A constant evolution

The role of the Chief Executive Officer and Financial Officer (DAF) has been evolving since the late 2000s. Digitalisation has profoundly changed the way in which we view the function and its role within the company.

Faced with the regulatory milestone (IFRS 16, GDPR etc.), digital transformation and investor pressure, the DAF can no longer just be the company’s cost killer. It must therefore accompany change at all levels. These changes change the environment beyond its comfort zone. It becomes part of strategic choices that contribute to the automation of business and transverse processes.

The current financial landscape is totally overburdened by artificial intelligence, data analytics and outsourcing, so it must support the Directorate-General in technological choices that will impact the company in the long term. These choices are both internal, through the implementation of new projects, or external through acquisitions of Fintech or Regtech startups that will allow the company to cross competitiveness thresholds. The extent of these changes can range from a simple improvement of tools for consolidating and harmonizing reporting to the use of predictive analysis to optimize decision-making.


A stronger role in business and strategy

The role of the DAF, initially centred on the formulation and management of the company’s financial policy, must now take into account the digital transformation of the whole company.


The organisation of the Finance Directorate around the new role

The Chief Financial Officer needs to put in place an integrated mechanism that will enable him to be proactive both on his traditional missions and on his role as a smooth Business maker.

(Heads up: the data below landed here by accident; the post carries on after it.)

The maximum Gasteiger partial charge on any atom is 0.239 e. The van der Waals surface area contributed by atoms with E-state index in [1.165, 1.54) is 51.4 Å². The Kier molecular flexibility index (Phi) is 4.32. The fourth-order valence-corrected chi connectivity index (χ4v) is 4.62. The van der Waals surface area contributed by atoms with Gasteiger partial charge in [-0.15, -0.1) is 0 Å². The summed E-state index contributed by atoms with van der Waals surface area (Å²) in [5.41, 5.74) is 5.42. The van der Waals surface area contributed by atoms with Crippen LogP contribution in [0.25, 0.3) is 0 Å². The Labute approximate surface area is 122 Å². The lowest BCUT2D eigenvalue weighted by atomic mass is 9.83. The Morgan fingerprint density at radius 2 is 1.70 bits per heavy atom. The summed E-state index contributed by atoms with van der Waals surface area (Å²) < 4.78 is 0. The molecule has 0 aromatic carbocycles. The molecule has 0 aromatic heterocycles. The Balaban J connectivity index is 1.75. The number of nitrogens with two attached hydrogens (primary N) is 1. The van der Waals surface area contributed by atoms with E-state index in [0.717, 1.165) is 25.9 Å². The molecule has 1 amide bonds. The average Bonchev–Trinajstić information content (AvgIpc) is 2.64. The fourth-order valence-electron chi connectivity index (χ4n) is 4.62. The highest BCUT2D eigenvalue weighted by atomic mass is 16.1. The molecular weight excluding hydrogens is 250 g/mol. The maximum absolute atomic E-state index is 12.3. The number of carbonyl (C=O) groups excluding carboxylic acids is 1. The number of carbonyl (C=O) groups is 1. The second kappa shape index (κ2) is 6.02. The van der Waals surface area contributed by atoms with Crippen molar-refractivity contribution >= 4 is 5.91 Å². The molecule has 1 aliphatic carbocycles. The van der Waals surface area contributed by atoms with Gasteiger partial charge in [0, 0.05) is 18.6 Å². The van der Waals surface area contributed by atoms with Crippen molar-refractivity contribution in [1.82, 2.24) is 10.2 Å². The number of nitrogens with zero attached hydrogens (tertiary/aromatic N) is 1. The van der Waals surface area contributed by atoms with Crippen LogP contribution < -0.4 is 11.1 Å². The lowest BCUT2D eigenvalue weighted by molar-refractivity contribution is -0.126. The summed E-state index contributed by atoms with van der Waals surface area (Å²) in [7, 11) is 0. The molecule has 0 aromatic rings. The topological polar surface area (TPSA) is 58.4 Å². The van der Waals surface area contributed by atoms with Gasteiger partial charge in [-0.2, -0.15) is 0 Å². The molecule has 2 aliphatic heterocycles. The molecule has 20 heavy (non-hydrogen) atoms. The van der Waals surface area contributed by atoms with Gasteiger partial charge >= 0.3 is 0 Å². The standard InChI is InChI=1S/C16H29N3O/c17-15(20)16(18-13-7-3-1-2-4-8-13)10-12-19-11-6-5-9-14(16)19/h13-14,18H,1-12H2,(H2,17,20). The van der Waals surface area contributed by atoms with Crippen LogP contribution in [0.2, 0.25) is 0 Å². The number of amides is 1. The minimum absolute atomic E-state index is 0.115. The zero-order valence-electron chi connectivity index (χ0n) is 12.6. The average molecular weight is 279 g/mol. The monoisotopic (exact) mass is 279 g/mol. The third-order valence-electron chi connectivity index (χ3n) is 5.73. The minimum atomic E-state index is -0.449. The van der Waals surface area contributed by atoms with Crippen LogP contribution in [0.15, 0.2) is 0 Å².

It cannot therefore be excluded that the size and profiles of the CFO team are changing to meet these new challenges. In addition to the Finance Directorate’s traditional business lines, additional profiles will be required to respond effectively to mergers and acquisitions, economic optimization, etc.

Recurrent activities such as the preparation of accounts, cash flow forecasts and the production of dashboards will therefore have to be carried out in parallel with a project operation to deal with the new type of subject mentioned above.

On growth decisions (takeover, integration of another company, or IPO), the advisory role of the DAF takes on its full scope: the Financial Directorate is the preferred interlocutor of the Managing Director (or the President).

The Financial Officer is the privileged contact of banks, shareholders, various national and international authorities, public and parapublic representatives, markets and auditors, and also becomes the interlocutor of the various operational funds and support services of the company.


A change over time

Today, although this new role is not yet widespread, current economic developments and new business priorities are showing a trend which should be consolidated in the medium term.

The challenge will be to find the right balance according to the culture of each company and the skills of each CFO. We must avoid falling into an excess which reinforces the image of the DAF as a self-censor who, out of excess of caution, retracts the initiatives of the operators, or conversely, abandons its traditional activities.

Even though the various recent economic crises have given weight to the financial approach and, in fact, has put the CFO back at the centre of the game, it remains that the right balance between financial and operational work is the key to their quality.

The Financial Officer will be increasingly obliged, if only for the sake of credibility with the other directorates, to address the problems of the company in its transversality, and to promote communication between the trades.